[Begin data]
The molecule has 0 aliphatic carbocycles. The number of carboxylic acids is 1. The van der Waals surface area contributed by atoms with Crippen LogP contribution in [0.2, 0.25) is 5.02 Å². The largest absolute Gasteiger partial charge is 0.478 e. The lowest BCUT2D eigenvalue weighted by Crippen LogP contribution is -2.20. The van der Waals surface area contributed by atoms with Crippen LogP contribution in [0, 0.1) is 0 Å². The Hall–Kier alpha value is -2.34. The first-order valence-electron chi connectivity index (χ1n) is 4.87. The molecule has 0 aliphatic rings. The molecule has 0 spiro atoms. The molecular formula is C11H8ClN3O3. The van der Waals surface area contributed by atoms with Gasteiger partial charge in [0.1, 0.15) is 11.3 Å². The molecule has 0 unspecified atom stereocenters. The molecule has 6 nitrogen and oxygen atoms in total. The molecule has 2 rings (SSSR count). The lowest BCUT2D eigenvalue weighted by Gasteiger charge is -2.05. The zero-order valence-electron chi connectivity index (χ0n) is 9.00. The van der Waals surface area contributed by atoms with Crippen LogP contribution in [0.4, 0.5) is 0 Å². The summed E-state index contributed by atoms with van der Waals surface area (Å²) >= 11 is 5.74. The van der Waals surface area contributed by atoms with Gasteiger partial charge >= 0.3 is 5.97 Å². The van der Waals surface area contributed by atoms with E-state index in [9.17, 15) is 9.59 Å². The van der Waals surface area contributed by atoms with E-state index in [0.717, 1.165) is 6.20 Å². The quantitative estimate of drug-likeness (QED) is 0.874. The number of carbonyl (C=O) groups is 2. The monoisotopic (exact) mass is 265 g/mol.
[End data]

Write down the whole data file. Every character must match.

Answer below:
The molecule has 0 aliphatic carbocycles. The number of carboxylic acids is 1. The van der Waals surface area contributed by atoms with Crippen LogP contribution in [0.2, 0.25) is 5.02 Å². The largest absolute Gasteiger partial charge is 0.478 e. The lowest BCUT2D eigenvalue weighted by Crippen LogP contribution is -2.20. The van der Waals surface area contributed by atoms with Crippen LogP contribution in [0, 0.1) is 0 Å². The Hall–Kier alpha value is -2.34. The first-order valence-electron chi connectivity index (χ1n) is 4.87. The molecule has 0 aliphatic rings. The molecule has 0 spiro atoms. The molecular formula is C11H8ClN3O3. The van der Waals surface area contributed by atoms with Gasteiger partial charge in [0.1, 0.15) is 11.3 Å². The molecule has 0 unspecified atom stereocenters. The molecule has 6 nitrogen and oxygen atoms in total. The molecule has 2 rings (SSSR count). The lowest BCUT2D eigenvalue weighted by Gasteiger charge is -2.05. The zero-order valence-electron chi connectivity index (χ0n) is 9.00. The van der Waals surface area contributed by atoms with Crippen LogP contribution in [0.4, 0.5) is 0 Å². The summed E-state index contributed by atoms with van der Waals surface area (Å²) >= 11 is 5.74. The van der Waals surface area contributed by atoms with Gasteiger partial charge >= 0.3 is 5.97 Å². The van der Waals surface area contributed by atoms with E-state index in [9.17, 15) is 9.59 Å². The van der Waals surface area contributed by atoms with E-state index in [0.717, 1.165) is 6.20 Å². The quantitative estimate of drug-likeness (QED) is 0.874. The number of carbonyl (C=O) groups is 2. The monoisotopic (exact) mass is 265 g/mol.